- Open Access
Mate choice for major histocompatibility complex (MHC) complementarity in the Yellow-rumped Flycatcher (Ficedula zanthopygia)
Avian Research volume 12, Article number: 27 (2021)
Genes of the major histocompatibility complex (MHC) are an important component of the vertebrate immune system and play a significant role in mate choice in animal populations. However, the MHC genetic targets of female mate choice have not been clearly identified, and whether female mate choice is based on neutral genetic characteristics remains an open question. Here, we focus on the effects of morphological traits and genetic similarity among individuals in MHC class IIB (MHC IIB) exon 2 on mating in a sexually dimorphic songbird that exhibits social monogamy with extra-pair paternity (EPP).
We sequenced 64 parent–offspring triads sampled over a 3-year period using two MHC class II loci to detect disassortative mating in the Yellow-rumped Flycatcher (Ficedula zanthopygia).
We found that MHC similarity in social pairs was lower than that in random pairs. Extra-pair mate choice according to MHC IIB was observed, in which females’ extra-pair mates had fewer MHC alleles than their within-pair mates, but there was no significant band-sharing between extra-pair sires and potential extra-pair mates. However, the interaction between the MHC diversity of females and that of the social males affected the occurrence of EPP.
Our results support the “optimality hypothesis” of MHC-based social and extra-pair choice. Female choice probably maintains a certain level of MHC diversity in offspring in the Yellow-rumped Flycatcher.
The prevalence and significance of precopulatory mate choice remains a keenly debated topic in sexual selection because of its potentially important influence on fitness, which is generally considered an adaptive evolutionary mechanism (Forstmeier et al. 2014). Mate choice is controversial mainly due to difficulties in quantifying the evolutionary costs and benefits of being “choosy” (Prokop et al. 2012; Forstmeier et al. 2014). Choosy females may obtain benefits derived from obtaining direct benefits (e.g., resources, territory or paternal care) (Griffin et al. 2013; Brouwer and Griffith 2019) and indirect benefits (e.g., genetic material) (Sheldon et al. 1997). Indirect benefits may not immediately contribute to the female’s fitness but may benefit their progeny (genetic quality or compatibility). Paternity loss caused by extra-pair copulation (EPC) is common among monogamous birds. EPCs are considered a way by which females could modify their initial mate choice (Brouwer and Griffith 2019). Several hypotheses have been proposed to explain the influence of male genetic quality on extra-pair mating, where quality is defined as the contribution of alleles or a genotype to individual fitness (Mays et al. 2008). According to genetic benefit hypotheses, females paired with high-quality males may be less prone to promiscuity, whereas those paired with poor-quality males may actively pursue EPCs to increase their offspring’s fitness (Whittingham and Dunn 2010; Ferretti et al. 2011; Carlos and Botero 2012).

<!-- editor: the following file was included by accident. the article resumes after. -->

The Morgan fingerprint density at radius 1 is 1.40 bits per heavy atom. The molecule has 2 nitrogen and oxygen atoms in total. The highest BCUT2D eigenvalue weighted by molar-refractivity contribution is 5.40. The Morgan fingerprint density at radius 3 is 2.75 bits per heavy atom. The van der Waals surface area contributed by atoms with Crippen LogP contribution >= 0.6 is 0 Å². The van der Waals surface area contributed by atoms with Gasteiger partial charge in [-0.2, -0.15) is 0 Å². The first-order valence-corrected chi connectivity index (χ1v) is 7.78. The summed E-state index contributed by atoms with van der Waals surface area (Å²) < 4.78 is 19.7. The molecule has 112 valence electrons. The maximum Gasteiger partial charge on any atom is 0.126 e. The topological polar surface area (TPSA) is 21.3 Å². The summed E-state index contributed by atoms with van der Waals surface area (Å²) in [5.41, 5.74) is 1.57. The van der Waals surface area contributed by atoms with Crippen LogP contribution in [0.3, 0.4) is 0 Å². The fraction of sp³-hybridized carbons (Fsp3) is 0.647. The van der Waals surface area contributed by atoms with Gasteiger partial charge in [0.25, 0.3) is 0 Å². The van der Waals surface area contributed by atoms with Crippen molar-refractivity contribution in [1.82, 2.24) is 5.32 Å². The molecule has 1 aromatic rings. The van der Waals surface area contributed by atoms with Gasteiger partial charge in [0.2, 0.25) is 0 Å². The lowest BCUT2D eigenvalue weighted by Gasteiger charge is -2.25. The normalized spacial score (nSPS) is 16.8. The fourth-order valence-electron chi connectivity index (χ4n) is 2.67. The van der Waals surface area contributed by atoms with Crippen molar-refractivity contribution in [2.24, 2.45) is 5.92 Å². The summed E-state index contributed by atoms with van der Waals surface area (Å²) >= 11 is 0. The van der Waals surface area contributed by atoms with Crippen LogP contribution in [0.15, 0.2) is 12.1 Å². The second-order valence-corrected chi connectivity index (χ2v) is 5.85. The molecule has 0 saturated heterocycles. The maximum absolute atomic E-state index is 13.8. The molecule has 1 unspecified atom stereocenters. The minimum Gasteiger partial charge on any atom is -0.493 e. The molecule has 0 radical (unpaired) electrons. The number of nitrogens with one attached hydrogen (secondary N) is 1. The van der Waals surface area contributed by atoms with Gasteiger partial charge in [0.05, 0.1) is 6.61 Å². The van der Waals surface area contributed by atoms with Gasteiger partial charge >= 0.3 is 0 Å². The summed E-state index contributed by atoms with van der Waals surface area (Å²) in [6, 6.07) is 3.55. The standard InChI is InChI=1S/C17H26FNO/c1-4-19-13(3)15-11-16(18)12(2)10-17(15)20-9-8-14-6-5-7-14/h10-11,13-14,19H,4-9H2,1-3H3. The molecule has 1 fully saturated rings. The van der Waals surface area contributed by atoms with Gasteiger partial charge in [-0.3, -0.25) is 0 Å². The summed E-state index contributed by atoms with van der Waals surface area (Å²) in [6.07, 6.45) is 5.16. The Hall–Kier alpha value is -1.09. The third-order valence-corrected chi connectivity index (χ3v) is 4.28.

The major histocompatibility complex (MHC) contributes to the adaptive immune system and is a potential genetic marker of self-recognition versus non-self-recognition, pathogen–host interactions, and local adaptation (Eizaguirre et al. 2009; Spurgin et al. 2011). The MHC is regarded as an important candidate for mating preferences due to the potential genetic benefits that may be conferred to offspring (Penn and Potts 1998; Bos et al. 2009; Natsch et al. 2010). MHC-based mate-choice decisions have been reported across taxa, including mammals (Wang et al. 2010; Huchard et al. 2013; Ferrandiz-Rovira et al. 2016), birds (Juola and Dearborn 2012; Rymesova et al. 2017), reptiles (Olsson et al. 2003; Jaeger et al. 2016), amphibians (Bos et al. 2009) and fishes (Milinski et al. 2005; Agbali et al. 2010).
Theory suggests that females may gain indirect benefits, such as acquisition of “good” paternal genes (Hamilton and Zuk 1982) and enhanced survival of offspring, by choosing males with special or compatible genes (Brown 1997; Mays and Hill 2004). With respect to the MHC, females may choose among males to confer good paternal genes to their offspring, either by preferring “good” MHC haplotypes associated with enhanced resistance to pathogens or by avoiding “bad” MHC haplotypes associated with deleterious effects (Abplanalp et al. 1992; Wedekind et al. 1996). Alternatively, but not exclusively, females may seek the compatibility of maternal and paternal MHC genes to improve offspring MHC characteristics, either by choosing males with dissimilar MHC genes to maximize offspring MHC diversity (Brown 1997; E et al. 2017) or by choosing males with which they share an intermediate number of MHC alleles to optimize offspring MHC diversity at an intermediate level (Kloch et al. 2010; Hawley and Fleischer 2012). The optimality hypothesis is regarded as an extension of the genetic compatibility hypothesis (Han et al. 2019), which states that the optimal level of MHC diversity in offspring may be that conferring the most resistance against parasites and pathogens (Milinski et al. 2005; Cockburn et al. 2013).